- Illustration by Ilias Makris
Some people will think that the haircut of 50 percent or so being proposed for holders of Greek debt is a get-out-of-jail-free card for Athens and unfair punishment for investors. They would be wrong on all counts.
The writedown, set to be finalized at the European Union leaders’ summit on Wednesday, is the result of failures by both parties. The banks and hedge funds made what they hoped would be a risk-free investment in a country that they knew was the most badly placed of all those standing on the shifting sands of the euro. The market should have factored in the structural problems that plagued both the single currency and Greece, but it didn’t. In accordance with the rules of the game, both sides will pay a price.
Posted in Economy, European Union, Greece
Tagged banks, euro, European Central Bank, European Commission, European Union, eurozone, Greece, Greece troika, Greek banks, Greek bonds, Greek debt crisis, Greek haircut, Greek pension funds, International Monetary Fund
Joining host David Reed of the Missouri School of Journalism and guest Clark Boyd from PRI’s The World on Global Journalist, a half-hour weekly discussion of international news by a panel of journalists from around the world.
The topic of discussion? Greece and the eurozone crisis:
And, catching up with Jeff Santos on Revolution Boston.
Illustration by Ilias Makris
He meant it as a warning, but when Finance Minister Evangelos Venizelos said a few days ago that Greeks’ incomes would be returning to 2004 levels, it could have been interpreted as the most optimistic thing the government has said for months.
In many ways, 2004 was the most hopeful year Greece experienced for decades. It had a growth rate that was the envy of many eurozone countries, it pulled off the miracle of successfully hosting the Olympic Games and the national soccer team became the biggest outsider to ever win the European Championships. It was a time when everything seemed possible.
Posted in Economy, Greece
Tagged Evangelos Venizelos, Great Depression, Greece, Greece collective contracts, Greece incomes, Greece recession, Greece unemployment, Greek bonds, Greek crisis, Greek debt crisis, Greek economy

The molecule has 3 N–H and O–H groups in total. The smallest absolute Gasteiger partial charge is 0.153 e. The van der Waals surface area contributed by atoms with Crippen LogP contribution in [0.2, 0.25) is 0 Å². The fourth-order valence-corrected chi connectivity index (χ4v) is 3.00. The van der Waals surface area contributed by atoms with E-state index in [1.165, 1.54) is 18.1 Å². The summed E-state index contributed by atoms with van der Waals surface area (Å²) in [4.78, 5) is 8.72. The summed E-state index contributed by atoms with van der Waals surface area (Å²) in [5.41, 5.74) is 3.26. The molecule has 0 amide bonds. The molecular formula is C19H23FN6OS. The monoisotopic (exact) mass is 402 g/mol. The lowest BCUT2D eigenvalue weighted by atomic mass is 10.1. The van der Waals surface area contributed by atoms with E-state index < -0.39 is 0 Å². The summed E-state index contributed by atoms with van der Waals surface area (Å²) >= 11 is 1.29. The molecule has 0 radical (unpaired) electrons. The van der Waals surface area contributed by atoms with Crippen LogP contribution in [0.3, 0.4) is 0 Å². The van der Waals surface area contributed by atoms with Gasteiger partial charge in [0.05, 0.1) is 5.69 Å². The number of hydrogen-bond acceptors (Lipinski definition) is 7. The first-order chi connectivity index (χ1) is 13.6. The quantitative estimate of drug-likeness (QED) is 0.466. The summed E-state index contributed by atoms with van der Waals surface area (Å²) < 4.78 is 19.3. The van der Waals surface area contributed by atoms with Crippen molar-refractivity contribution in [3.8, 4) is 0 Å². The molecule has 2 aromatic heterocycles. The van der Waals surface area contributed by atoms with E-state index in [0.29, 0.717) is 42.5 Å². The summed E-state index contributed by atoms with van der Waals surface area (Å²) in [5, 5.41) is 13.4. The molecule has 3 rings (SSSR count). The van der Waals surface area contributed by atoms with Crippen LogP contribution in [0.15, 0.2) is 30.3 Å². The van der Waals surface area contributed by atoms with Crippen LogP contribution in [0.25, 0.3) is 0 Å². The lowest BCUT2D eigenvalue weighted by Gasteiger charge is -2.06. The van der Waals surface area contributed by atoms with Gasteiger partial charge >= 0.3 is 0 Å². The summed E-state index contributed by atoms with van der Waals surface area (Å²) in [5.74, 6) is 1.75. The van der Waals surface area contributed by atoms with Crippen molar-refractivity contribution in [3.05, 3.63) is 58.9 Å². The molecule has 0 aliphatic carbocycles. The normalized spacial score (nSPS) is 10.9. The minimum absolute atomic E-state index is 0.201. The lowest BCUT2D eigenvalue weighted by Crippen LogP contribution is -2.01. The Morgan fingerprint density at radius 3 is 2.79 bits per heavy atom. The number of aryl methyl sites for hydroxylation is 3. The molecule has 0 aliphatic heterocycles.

Illustration by Manos Symeonakis
There are many things for which Finance Minister Evangelos Venizelos will be called a liar over the weeks to come, but something he said in his muddled news conference on Tuesday rang true: It was when he explained how he found it “impossible to explain” to those outside Greece the opposition parties’ stances on how the country should tackle its economic crisis.
As flawed and damaging as the eurozone and International Monetary Fund-inspired austerity program has been, the alternatives being suggested by the opposition have been even more confused and unrealistic. The prime target for Venizelos’s comment was PASOK’s main political rival, New Democracy, which has elbowed even the Communist Party out of the way in its effort to be in the front line of those opposing the current formula for overcoming Greece’s massive debt problem.
Posted in Economy, Greece, Greek politics
Tagged Antonis Samaras, Greece, Greece tax, Greek crisis, Greek debt crisis, IMF, New Democracy, PASOK, Troika
Illustration by Manos Symeonakis
Some had hoped for a dramatic and inspiring last throw of the dice to drag a confused, beleaguered and sometimes reluctant country forward, but Prime Minister George Papandreou’s speech in Thessaloniki last weekend felt distinctly like an admission of defeat.
Any address that begins by focusing on the failings of the previous government, as Papandreou’s did by rehashing the argument about New Democracy’s disastrous management of the Greek economy, is condemned to look back rather than forward.
Posted in Economy, European Union, Greece, Greek politics
Tagged euro, Eurobonds, eurozone, George Papandreou, Greece, Greece austerity, Greece default, Greece recession, Greek crisis, Greek debt crisis, New Democracy, PASOK